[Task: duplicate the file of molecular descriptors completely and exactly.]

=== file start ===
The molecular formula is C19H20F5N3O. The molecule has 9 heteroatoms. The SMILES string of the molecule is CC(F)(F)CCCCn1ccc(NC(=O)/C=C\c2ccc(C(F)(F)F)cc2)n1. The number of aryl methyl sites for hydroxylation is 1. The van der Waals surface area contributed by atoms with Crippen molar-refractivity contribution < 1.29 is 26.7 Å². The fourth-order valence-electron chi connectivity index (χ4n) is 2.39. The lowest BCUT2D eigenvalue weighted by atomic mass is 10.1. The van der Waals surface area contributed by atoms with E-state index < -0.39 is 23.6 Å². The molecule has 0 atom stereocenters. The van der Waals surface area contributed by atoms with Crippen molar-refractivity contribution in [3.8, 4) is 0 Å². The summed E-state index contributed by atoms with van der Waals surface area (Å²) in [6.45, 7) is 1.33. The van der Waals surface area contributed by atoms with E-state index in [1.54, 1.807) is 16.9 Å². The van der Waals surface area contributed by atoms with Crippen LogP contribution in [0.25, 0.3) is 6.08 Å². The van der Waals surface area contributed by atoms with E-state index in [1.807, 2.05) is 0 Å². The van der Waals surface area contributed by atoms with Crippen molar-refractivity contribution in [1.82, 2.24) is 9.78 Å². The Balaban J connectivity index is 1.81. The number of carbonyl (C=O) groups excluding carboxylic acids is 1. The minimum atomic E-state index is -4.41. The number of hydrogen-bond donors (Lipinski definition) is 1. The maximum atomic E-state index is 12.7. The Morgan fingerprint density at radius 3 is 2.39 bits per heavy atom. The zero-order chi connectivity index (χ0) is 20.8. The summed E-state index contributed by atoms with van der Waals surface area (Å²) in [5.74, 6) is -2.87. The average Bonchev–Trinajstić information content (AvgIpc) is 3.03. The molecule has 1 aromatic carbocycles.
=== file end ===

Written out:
The molecular formula is C19H20F5N3O. The molecule has 9 heteroatoms. The SMILES string of the molecule is CC(F)(F)CCCCn1ccc(NC(=O)/C=C\c2ccc(C(F)(F)F)cc2)n1. The number of aryl methyl sites for hydroxylation is 1. The van der Waals surface area contributed by atoms with Crippen molar-refractivity contribution < 1.29 is 26.7 Å². The fourth-order valence-electron chi connectivity index (χ4n) is 2.39. The lowest BCUT2D eigenvalue weighted by atomic mass is 10.1. The van der Waals surface area contributed by atoms with E-state index < -0.39 is 23.6 Å². The molecule has 0 atom stereocenters. The van der Waals surface area contributed by atoms with Crippen molar-refractivity contribution in [3.8, 4) is 0 Å². The summed E-state index contributed by atoms with van der Waals surface area (Å²) in [6.45, 7) is 1.33. The van der Waals surface area contributed by atoms with E-state index in [1.54, 1.807) is 16.9 Å². The van der Waals surface area contributed by atoms with Crippen LogP contribution in [0.25, 0.3) is 6.08 Å². The van der Waals surface area contributed by atoms with E-state index in [1.807, 2.05) is 0 Å². The van der Waals surface area contributed by atoms with Crippen molar-refractivity contribution in [1.82, 2.24) is 9.78 Å². The Balaban J connectivity index is 1.81. The number of carbonyl (C=O) groups excluding carboxylic acids is 1. The minimum atomic E-state index is -4.41. The number of hydrogen-bond donors (Lipinski definition) is 1. The maximum atomic E-state index is 12.7. The Morgan fingerprint density at radius 3 is 2.39 bits per heavy atom. The zero-order chi connectivity index (χ0) is 20.8. The summed E-state index contributed by atoms with van der Waals surface area (Å²) in [5.74, 6) is -2.87. The average Bonchev–Trinajstić information content (AvgIpc) is 3.03. The molecule has 1 aromatic carbocycles.